{ }

This is also true for the reset() method.

Reset should change deleter

The condition in reset() skips changing the deleter if there's no change to the pointer. But we might be calling reset() for exactly that purpose. Also, if a null pointer is passed as the new value, it's treated the same as a non-null pointer. Both of these problems can be avoided by using swap() and default arguments (to re-use our constructor and destructor):

    // declaration
    void reset(T* = nullptr, const std::function<void(T*)>& = Deleter());

template <typename T>
void SharedPointer<T>::reset(T *rhs, const std::function<void(T*)>& del)
{
    swap(SharedPointer(rhs, del));
}
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  • \$\begingroup\$ Thanks for a thorough review. I've skipped the includes because there was too much code for a post, but it indeed uses <functional> and the deleter is that fuctor class that is shown at the end of the post. \$\endgroup\$ – gMD Jun 22 '17 at 13:11
  • \$\begingroup\$ It's okay. I've just reformatted it according to your advice and it looks much better. Wrote down that use_c member initialisation too, looks mighty smart \$\endgroup\$ – gMD Jun 22 '17 at 14:21
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Let's first take a look at your data-structures.

  1. Your shared control-block consists only of a strong reference-count, so you have no support for WeakPointers, which are somewhat important for manually breaking cycles.

  2. Your deleter is stored as a std::function<void(T*)> directly in the SharedPointer itself, meaning that:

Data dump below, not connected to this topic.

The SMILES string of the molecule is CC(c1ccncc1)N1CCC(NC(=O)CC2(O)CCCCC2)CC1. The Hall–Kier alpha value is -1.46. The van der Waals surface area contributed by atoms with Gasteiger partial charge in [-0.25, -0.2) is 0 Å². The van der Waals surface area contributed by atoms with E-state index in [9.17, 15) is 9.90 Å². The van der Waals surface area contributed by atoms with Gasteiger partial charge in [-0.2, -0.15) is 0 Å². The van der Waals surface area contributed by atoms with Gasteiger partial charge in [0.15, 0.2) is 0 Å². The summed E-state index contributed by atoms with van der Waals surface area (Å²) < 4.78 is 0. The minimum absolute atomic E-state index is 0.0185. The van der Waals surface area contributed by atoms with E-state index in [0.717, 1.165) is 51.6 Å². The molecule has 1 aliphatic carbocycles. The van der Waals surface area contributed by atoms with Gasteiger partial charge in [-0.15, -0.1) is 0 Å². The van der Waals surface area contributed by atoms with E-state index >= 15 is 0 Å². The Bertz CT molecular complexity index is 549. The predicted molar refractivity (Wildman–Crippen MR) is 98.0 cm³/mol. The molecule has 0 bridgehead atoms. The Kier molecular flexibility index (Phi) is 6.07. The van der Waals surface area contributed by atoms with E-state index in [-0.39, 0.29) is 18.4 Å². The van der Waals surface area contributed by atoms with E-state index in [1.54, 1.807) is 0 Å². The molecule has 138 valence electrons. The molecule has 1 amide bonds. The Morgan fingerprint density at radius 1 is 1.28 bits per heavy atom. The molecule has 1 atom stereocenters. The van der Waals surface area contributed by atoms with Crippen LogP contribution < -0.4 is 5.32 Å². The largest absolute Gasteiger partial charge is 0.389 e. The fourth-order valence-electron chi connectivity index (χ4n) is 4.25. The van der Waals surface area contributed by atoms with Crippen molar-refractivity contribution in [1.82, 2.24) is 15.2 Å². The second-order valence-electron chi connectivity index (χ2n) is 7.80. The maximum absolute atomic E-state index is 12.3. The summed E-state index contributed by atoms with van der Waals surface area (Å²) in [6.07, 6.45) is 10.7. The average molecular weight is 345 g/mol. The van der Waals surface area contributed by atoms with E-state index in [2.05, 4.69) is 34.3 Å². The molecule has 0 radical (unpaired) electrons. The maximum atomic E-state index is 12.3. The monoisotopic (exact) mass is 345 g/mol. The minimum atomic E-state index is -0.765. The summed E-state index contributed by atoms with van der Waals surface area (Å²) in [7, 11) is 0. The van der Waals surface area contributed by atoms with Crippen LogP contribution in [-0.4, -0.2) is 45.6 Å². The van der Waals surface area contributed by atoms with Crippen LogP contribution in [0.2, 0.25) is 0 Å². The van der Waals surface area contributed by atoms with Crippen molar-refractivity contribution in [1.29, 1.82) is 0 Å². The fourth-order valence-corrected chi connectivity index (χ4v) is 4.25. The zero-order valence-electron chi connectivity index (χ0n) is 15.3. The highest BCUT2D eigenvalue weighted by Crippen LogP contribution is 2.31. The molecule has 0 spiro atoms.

• Copying/moving a SharedPointer gets more expensive, potentially involving allocating dynamic memory for the std::function.
    • You have to have the correct pointer on hand for passing to the std::function to free the managed object. So, no pointing to a sub-object, dependent object, or base class subobject. That's fairly restrictive.
  3. Nothing much to be said about the pointer to the pointee itself.

How should it be organized instead?

class SharedPointerControlblock {
    virtual void destroy() noexcept = 0; // destroys pointee
    std::size_t cWeak = 1; // weak reference count. Destroy cb if 0
    std::size_t cStrong = 1; // strong reference count. Destroy pointee if 0
protected:
    virtual ~SharedPointerControlblock() = default;
public:
    // fastAddRef() tryAddRef() release() weakAddRef() weakRelease()
};

Create final derived classes as needed.

  1. There's no reason to define swap(SP&, SP&) before the class is defined. Doing so just leads to more typing and worse reading.

  2. swap should be noexcept.

  3. There's no reason to make a function just using the public interface a friend. Really.